Long Road Trips
The use of interspersing narration with scored music was developed further in George’s later work Oh My America. This Ode to the new continent is grand and cinematic in scale, this is in no small part down to the open skies and huge desert landscapes George had witnessed whilst he took several long greyhound bus journeys. It combines the voice of a tenor as well as musicians and narration that quoted the words of John Donne, Brecht, Shakespeare and D.H.Lawrence. But it was the sections of Nabakov’s Lolita which describe long road trips which are quoted most extensively.
Arena was commissioned by the BBC specifically to be performed at the proms in 1971. The final performance included contributions from the jazz singer Cleo Laine, the King’s Singers, a raconteur, soprano saxophone and orchestra. Its prom performance was conducted by none other than Piere Boulez.
It is a piece about performance itself, and more particularly about auditoria themselves. “Knowing that my piece would be performed at the Royal Albert Hall, I began to reflect on the place itself. I knew that as well as classical music recitals, it was also used for boxing tournaments and at some time had also housed an ice rink.” He explains that he decided to use the venue itself as a starting point for this dedicated piece. He remembered going to the Music Hall events when he was a boy, and what is most remarkable about Arena is the surreal way it splices the esoteric world of avant garde music with Pythonesque humour. The introduction to this piece on the BBC at the time described it as “An extravaganza of comment, fun, irritation, irrelevance, misunderstanding, enthusiasm, hostility, intuition and cross purposes”.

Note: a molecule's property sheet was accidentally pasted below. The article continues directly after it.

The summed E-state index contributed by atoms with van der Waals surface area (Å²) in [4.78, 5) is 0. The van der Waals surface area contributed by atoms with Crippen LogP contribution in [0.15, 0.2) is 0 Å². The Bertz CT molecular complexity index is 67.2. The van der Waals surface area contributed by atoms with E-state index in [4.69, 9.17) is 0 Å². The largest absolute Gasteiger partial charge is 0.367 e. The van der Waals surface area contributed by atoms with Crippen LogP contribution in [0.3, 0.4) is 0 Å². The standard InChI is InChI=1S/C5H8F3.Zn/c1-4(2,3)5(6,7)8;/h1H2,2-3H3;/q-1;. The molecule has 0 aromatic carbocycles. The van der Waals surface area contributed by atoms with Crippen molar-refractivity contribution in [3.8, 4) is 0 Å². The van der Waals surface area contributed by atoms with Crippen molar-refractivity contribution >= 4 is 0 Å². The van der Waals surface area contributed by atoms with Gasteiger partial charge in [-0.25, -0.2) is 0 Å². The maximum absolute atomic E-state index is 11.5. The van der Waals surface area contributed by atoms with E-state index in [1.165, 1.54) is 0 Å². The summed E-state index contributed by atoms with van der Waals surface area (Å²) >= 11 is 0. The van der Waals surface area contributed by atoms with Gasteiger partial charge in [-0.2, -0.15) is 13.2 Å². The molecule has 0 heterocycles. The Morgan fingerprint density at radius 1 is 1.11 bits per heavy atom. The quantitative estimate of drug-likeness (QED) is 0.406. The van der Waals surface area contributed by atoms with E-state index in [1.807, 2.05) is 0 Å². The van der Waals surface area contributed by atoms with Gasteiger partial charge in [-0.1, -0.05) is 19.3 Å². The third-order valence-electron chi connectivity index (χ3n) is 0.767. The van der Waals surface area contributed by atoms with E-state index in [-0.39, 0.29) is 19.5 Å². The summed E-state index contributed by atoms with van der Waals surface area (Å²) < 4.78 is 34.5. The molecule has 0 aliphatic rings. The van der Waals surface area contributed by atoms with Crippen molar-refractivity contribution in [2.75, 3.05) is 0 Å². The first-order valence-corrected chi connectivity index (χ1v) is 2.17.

Post Modern Elements
Arena is beyond definition. George admitted to me that his post-modern inclusion of elements of vernacular variety fun into the hallowed ground of contemporary classical music lost him some allies in the game and he accepts that professionally it became a bit of a setback. For me it is a raucous and irreverent piece of genius and I can’t stop listening to it.
This is an early section of the piece’s narration. “This then is the roundhouse – the arena, hail gladiators one and all’ “Monsieur Boulez is at the stand, maestro furioso of orchestral karate – ready to defy, with only one hand this lurking crew of stringers, bowmen, harpies, ear blasters, heavy breathers, pipers, snare smackers, and tuners of the skin”.
It is not all humorous however. George sees any Arena as a metaphor for all kinds of adver-sarialism, whether it be the opposing chants from supporters at a football game, the folly of party politics or the ugliness of war. Indeed, the last, and most menacing section of Arena was precipitated by the killing of four student protesters at Kent State by national guardsmen which had shocked the world in 1970.
Remarkably George is also an exceptionally good portrait photographer and has over 50 works at The National Portrait Gallery. He continues to write music and there are forces afoot to make his works more widely available. It was such a joy to spend an afternoon with him.
• To listen to excerpts from works by George Newson search on Soundcloud.